Autumn curtain raisers to winter of discontent

After a month of gloomy previews the UK’s autumn political season is launched, with Gordon “now it’s personal” Brown going melodramatic and staging a cabinet show in Birmingham rep before the warm-up of the TUC annual conference. The unions are staking much on a revival of a spectacular flop with echoes of Shakespeare, a winter of discontent. For once, the programme notes from the right wing Daily Mail and centre left Mirror are chiming together, yes, it’s that serious. Conservative leading supporting player George Osborne comes out with an interesting one-hander, a clear warning to his fellow actors that plans for future Tory all-singing, all-dancing spectaculars face real cuts and may be assessed by an independent panel. Finally that fringe performer Frank Field comes out with a piece that many would like to perform but few have the nerve- a zero net cut in immigration. The season promises to be the most turbulent for a generation. But does the political hoop-la reflect reality among the people? Behind the political show boating lies real fear. “With inflation at 4.4 per cent, a 16-year high, workers are being given pay rises as low as one per cent while others receive no increase at all despite earning close to the minimum wage.”

A sharp cut in immigration is backed by 81% of Labour voters, 83% of Liberal Democrats and 89% of Conservatives, found the (YouGov) survey, commissioned on the group’s behalf by think tank Migrationwatch UK. Frank Field explains his plans

“The government would wish to ensure applicants’ qualifications were genuine. These workers would then be admitted, but only for a maximum of four years. They would come to the UK on that clear understanding. Employers would have to produce evidence that workers had left at the end of their contracts. No departure, no approval for new contracts.”

Can they really make companies responsible for this? Like many of Field’s ideas, these are too complex and have unintended consequences. But what this signifies is that a serious debate about immigration is over. All it’s about now is the best way of controlling it.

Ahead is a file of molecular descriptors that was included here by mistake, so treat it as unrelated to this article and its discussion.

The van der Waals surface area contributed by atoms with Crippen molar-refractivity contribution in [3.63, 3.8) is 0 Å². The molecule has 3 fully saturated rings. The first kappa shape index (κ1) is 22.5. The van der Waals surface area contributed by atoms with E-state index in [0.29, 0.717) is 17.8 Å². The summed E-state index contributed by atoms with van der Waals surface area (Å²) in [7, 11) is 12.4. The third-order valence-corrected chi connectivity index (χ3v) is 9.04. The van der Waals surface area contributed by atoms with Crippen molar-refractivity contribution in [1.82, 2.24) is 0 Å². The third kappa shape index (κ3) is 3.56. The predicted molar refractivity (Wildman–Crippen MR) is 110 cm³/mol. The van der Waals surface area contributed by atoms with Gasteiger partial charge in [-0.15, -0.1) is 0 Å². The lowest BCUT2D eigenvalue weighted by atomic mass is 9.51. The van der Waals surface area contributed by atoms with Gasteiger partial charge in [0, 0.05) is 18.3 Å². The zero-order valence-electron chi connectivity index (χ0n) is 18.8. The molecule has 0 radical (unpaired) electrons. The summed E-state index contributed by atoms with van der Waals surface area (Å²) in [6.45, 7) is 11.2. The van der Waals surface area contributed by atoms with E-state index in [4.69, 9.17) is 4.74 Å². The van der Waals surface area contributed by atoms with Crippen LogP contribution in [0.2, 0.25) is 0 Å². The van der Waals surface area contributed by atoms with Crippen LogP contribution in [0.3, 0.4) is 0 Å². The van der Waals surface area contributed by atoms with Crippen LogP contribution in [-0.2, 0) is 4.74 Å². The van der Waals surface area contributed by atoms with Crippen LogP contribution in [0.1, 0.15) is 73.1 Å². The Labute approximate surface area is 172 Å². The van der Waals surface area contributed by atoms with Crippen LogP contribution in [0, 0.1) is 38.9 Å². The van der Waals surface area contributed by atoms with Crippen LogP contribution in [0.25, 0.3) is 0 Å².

Overall, people are beginning to realise that a financial crisis is like floods. You can take emergency measures but they won’t stop it happening. And maybe you shouldn’t have been there in the first place, down in the flood plain of over-spending. We’ll be lucky to get through this winter without mass protests or worse.

  • Ann

    Back me or sack me? Are we really back to that again? And if they do get rid of McBroon will there be another unelected primeminister? Democracy in action under unliebour?

    My God he’s certainly making it personal if he brings into play at the conference the death of his daughter. Is there no limit to what people use as political leverage? An emotional speech won’t cut it, even if they all leave the conference with not a dry eye in the place, what about those families suffering dire economic hardship, who cannot afford the roof over their heads and cannot afford to heat their homes for their children and elderly. couple that with the effects of the recent floods and where will Gordons emotional speech be then?

    As for the immigration debate, well I look forward to see what the others say on this matter. Are we all xenophobic if we agree with 81% of labour voters who want to see a cut or stop to uncontrolled immigration…?

  • Jean Baudrillard

    This bit of research on UK house prices published by Savills at the weekend seems to have been overlooked by the local media.

    It predicts that Northern Ireland’s house prices won’t return to their 2007 values until 2018.

    Are any local politicans considering the implications for the local economy of a housing market that may be dead for almost a decade?

  • Jean Baudrillard

    Sorry – should be been ‘2016’.

  • nineteensixtyseven

    I hope the unions give Brown hell. They’ve been very passive over the last number of years, paying money to Labour when no one else would but Labour has done very little for working people and they have every right to be angry.

  • Any politician that come upwith”no more boom or bust”should be sacked on the spot.The way Brown was going on you would think that former chancellors had wanted busts(no not that type of bust).For his famous catchphrase alone its goodbye Gordon you are the weakest link!